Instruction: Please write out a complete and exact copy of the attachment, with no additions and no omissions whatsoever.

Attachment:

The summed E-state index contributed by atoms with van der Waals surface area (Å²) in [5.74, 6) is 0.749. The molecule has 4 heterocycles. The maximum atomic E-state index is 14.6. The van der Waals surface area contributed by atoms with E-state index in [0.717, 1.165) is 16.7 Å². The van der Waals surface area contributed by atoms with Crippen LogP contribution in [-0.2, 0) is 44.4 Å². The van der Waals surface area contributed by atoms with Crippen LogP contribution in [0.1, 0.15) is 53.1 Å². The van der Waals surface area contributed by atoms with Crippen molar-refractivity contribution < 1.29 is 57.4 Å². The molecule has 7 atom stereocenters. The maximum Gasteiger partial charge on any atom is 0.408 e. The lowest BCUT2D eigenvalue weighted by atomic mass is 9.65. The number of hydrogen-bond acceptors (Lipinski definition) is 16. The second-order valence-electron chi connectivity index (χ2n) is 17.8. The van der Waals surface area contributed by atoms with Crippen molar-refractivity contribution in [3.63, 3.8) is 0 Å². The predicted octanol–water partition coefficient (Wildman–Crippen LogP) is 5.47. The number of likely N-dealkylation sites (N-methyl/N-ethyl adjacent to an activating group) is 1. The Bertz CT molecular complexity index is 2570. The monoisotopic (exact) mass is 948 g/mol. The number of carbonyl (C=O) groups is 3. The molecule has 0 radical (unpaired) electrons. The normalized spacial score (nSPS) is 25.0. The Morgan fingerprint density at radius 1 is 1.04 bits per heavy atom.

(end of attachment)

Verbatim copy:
The summed E-state index contributed by atoms with van der Waals surface area (Å²) in [5.74, 6) is 0.749. The molecule has 4 heterocycles. The maximum atomic E-state index is 14.6. The van der Waals surface area contributed by atoms with E-state index in [0.717, 1.165) is 16.7 Å². The van der Waals surface area contributed by atoms with Crippen LogP contribution in [-0.2, 0) is 44.4 Å². The van der Waals surface area contributed by atoms with Crippen LogP contribution in [0.1, 0.15) is 53.1 Å². The van der Waals surface area contributed by atoms with Crippen molar-refractivity contribution < 1.29 is 57.4 Å². The molecule has 7 atom stereocenters. The maximum Gasteiger partial charge on any atom is 0.408 e. The lowest BCUT2D eigenvalue weighted by atomic mass is 9.65. The number of hydrogen-bond acceptors (Lipinski definition) is 16. The second-order valence-electron chi connectivity index (χ2n) is 17.8. The van der Waals surface area contributed by atoms with Crippen molar-refractivity contribution in [3.63, 3.8) is 0 Å². The predicted octanol–water partition coefficient (Wildman–Crippen LogP) is 5.47. The number of likely N-dealkylation sites (N-methyl/N-ethyl adjacent to an activating group) is 1. The Bertz CT molecular complexity index is 2570. The monoisotopic (exact) mass is 948 g/mol. The number of carbonyl (C=O) groups is 3. The molecule has 0 radical (unpaired) electrons. The normalized spacial score (nSPS) is 25.0. The Morgan fingerprint density at radius 1 is 1.04 bits per heavy atom.